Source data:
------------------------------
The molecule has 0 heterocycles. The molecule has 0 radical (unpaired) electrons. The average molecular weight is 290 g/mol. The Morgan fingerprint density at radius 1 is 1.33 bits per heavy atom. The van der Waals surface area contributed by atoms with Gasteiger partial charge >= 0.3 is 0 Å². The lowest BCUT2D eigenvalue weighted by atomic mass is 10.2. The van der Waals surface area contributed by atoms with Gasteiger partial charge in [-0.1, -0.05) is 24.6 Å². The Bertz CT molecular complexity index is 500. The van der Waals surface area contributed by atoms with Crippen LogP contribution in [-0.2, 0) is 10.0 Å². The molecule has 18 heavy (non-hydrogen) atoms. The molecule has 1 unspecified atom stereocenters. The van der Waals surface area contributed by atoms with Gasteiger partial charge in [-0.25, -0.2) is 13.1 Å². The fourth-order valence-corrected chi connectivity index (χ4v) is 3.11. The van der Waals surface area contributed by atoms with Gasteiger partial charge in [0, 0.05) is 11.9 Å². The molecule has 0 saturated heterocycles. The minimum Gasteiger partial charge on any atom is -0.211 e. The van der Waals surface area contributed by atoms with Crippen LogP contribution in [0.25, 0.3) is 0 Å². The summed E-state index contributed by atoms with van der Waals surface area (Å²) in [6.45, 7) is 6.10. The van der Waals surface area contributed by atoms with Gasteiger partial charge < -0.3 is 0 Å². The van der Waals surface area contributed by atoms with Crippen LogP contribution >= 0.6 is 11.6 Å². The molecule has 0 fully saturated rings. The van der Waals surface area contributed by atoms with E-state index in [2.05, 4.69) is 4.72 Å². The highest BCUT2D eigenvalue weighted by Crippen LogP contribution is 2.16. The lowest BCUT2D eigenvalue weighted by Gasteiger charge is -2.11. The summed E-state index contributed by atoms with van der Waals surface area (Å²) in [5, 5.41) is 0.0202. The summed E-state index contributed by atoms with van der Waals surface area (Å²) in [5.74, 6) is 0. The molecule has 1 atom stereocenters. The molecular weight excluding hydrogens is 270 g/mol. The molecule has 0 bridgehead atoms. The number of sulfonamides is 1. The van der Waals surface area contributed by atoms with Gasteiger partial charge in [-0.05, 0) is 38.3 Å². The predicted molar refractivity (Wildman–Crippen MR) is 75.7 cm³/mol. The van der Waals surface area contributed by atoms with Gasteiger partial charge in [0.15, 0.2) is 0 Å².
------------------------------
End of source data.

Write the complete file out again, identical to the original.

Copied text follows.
The molecule has 0 heterocycles. The molecule has 0 radical (unpaired) electrons. The average molecular weight is 290 g/mol. The Morgan fingerprint density at radius 1 is 1.33 bits per heavy atom. The van der Waals surface area contributed by atoms with Gasteiger partial charge >= 0.3 is 0 Å². The lowest BCUT2D eigenvalue weighted by atomic mass is 10.2. The van der Waals surface area contributed by atoms with Gasteiger partial charge in [-0.1, -0.05) is 24.6 Å². The Bertz CT molecular complexity index is 500. The van der Waals surface area contributed by atoms with Crippen LogP contribution in [-0.2, 0) is 10.0 Å². The molecule has 18 heavy (non-hydrogen) atoms. The molecule has 1 unspecified atom stereocenters. The van der Waals surface area contributed by atoms with Gasteiger partial charge in [-0.25, -0.2) is 13.1 Å². The fourth-order valence-corrected chi connectivity index (χ4v) is 3.11. The van der Waals surface area contributed by atoms with Gasteiger partial charge in [0, 0.05) is 11.9 Å². The molecule has 0 saturated heterocycles. The minimum Gasteiger partial charge on any atom is -0.211 e. The van der Waals surface area contributed by atoms with Crippen LogP contribution in [0.25, 0.3) is 0 Å². The summed E-state index contributed by atoms with van der Waals surface area (Å²) in [6.45, 7) is 6.10. The van der Waals surface area contributed by atoms with Gasteiger partial charge < -0.3 is 0 Å². The van der Waals surface area contributed by atoms with Crippen LogP contribution >= 0.6 is 11.6 Å². The molecule has 0 fully saturated rings. The van der Waals surface area contributed by atoms with E-state index in [2.05, 4.69) is 4.72 Å². The highest BCUT2D eigenvalue weighted by Crippen LogP contribution is 2.16. The lowest BCUT2D eigenvalue weighted by Gasteiger charge is -2.11. The summed E-state index contributed by atoms with van der Waals surface area (Å²) in [5, 5.41) is 0.0202. The summed E-state index contributed by atoms with van der Waals surface area (Å²) in [5.74, 6) is 0. The molecule has 1 atom stereocenters. The molecular weight excluding hydrogens is 270 g/mol. The molecule has 0 bridgehead atoms. The number of sulfonamides is 1. The van der Waals surface area contributed by atoms with Gasteiger partial charge in [-0.05, 0) is 38.3 Å². The predicted molar refractivity (Wildman–Crippen MR) is 75.7 cm³/mol. The van der Waals surface area contributed by atoms with Gasteiger partial charge in [0.15, 0.2) is 0 Å².